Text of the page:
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Chris Davies: Servicing the squeezed savers

Earlier this month we presented research on what we term the “squeezed savers” at our Autumn Institute of Directors Symposium. We see this demographic as those classified high net worth by the FCA but who also have child and potential parental care to worry about.

With so much focus on those on the runway to retirement at the moment, we wanted to look at this generation and understand whether they are impeded by an advice gap and how they may be incentivised to save and invest. What is clear is that there is still a lot to do to encourage engagement.

Our research found that investors are open to the idea of an automated, low cost service. In fact, they believe it would aid more rational decisions when it comes to meeting life goals such as children’s education, retirement or parental long-term care.

Financial technology is a key driver behind low-cost, efficient propositions and we have seen an evolution (not a revolution) towards digital services offering consumers easy access to information and opportunities to invest. The fact that 51 per cent of our research respondents said they expect service providers (advisers, wealth managers, banks) to offer an app to aid their investment decisions is very telling indeed.

When it comes to trusting the robots with their money, 57 per cent felt they were happy to invest some of their hard-earned cash in automated investments.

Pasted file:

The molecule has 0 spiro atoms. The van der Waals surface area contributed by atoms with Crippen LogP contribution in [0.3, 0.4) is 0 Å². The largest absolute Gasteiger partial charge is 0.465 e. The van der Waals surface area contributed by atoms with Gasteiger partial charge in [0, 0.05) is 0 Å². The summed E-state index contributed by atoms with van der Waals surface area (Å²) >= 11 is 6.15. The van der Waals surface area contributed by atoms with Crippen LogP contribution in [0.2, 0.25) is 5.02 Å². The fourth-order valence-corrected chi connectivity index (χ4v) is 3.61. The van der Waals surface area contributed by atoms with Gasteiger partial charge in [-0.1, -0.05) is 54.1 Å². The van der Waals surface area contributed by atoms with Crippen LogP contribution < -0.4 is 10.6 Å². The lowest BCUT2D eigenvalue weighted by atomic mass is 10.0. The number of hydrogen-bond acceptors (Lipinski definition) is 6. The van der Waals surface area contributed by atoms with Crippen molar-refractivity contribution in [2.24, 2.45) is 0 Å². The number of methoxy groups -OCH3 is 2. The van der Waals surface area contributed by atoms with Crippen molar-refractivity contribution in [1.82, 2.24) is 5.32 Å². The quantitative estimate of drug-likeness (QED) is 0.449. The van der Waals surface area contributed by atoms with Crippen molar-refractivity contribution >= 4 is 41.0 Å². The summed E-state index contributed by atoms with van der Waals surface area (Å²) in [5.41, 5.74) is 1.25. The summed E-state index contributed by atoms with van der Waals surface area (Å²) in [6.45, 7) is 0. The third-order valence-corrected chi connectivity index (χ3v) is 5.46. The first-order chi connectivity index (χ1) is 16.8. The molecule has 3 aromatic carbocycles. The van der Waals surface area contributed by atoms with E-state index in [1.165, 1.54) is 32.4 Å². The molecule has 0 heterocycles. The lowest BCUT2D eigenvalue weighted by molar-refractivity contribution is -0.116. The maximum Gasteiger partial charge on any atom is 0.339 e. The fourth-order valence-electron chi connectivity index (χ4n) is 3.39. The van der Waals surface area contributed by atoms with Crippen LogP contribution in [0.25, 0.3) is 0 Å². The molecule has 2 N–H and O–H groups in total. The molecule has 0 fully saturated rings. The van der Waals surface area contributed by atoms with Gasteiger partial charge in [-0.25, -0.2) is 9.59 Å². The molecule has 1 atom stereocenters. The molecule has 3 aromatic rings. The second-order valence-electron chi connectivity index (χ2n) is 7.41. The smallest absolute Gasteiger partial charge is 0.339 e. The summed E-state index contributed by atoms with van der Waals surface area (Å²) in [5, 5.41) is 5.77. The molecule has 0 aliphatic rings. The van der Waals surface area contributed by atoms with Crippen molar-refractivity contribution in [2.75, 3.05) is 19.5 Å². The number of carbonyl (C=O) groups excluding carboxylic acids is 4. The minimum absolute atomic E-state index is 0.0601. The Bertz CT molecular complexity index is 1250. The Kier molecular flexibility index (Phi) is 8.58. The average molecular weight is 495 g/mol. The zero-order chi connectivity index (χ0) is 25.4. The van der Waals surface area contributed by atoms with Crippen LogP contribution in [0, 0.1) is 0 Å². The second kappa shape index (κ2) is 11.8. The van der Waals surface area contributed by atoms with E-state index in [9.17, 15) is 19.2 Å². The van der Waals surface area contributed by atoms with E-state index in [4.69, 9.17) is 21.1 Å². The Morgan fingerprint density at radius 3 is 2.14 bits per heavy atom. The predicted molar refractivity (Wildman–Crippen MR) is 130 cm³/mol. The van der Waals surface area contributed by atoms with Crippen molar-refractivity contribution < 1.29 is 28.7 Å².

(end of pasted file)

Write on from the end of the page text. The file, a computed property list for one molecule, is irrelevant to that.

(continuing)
We were also interested to see which products are the most popular. Without doubt, both cash and stocks and shares Isas came top. However, with investors hungry for growth, many have an appetite for alternative investment structures, such as multi-asset protector funds, crowd funding, VCTs, hedge funds and collectables. These areas obviously require stringent risk management and again technology will provide an answer.

So what about the human touch? Our research data covering the accumulation and de accumulation client journey shows a need for investors to sit down and receive some form of help and support.

In particular, advice is most valued at certain points in life, such as the end of the tax year, retirement or when purchasing a house. It is not as valued when presented as a holistic solution to financial planning. And herein lies the conundrum: we have the arrival of technology that will deliver investment services at ease and low cost, yet investors still require a “phone a friend” option when the going gets tough.

The event saw Ernst and Young discuss all available technology across the front, back and middle office, and there is no doubt we are beginning to see solutions that can offer such a hybrid. In this country, Advicefront, Sammedia and Moneyhub are clear examples.

Meanwhile, Barclays head of behavioural finance Greg Davies’ talk showed the importance of recognising emotion as a key player in the investment journey. By employing decision support tools with analytic tools and creating a constructive decision environment including both automated and human services, squeezed savers will have a vested interest to engage.

Steve Webb closed the event with a view that the success of retail financial services comes down to one thing: trust. If clients have no idea what humans, robots or a combination of both can offer them, they cannot answer the essential “what’s in it for me?” question.

As 1980s pop group The Jam sang: “the public gets what the public wants”. Clients want services and products that match their personal values, not what the industry thinks those values are. With this in mind, there is still much work to do.

Chris Davies is managing director at Engage Insight



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There is one comment at the moment, we would love to hear your opinion too.

  1. An extremely good piece Chris – I haven’t seen a better outline of what the future of advice will look like.

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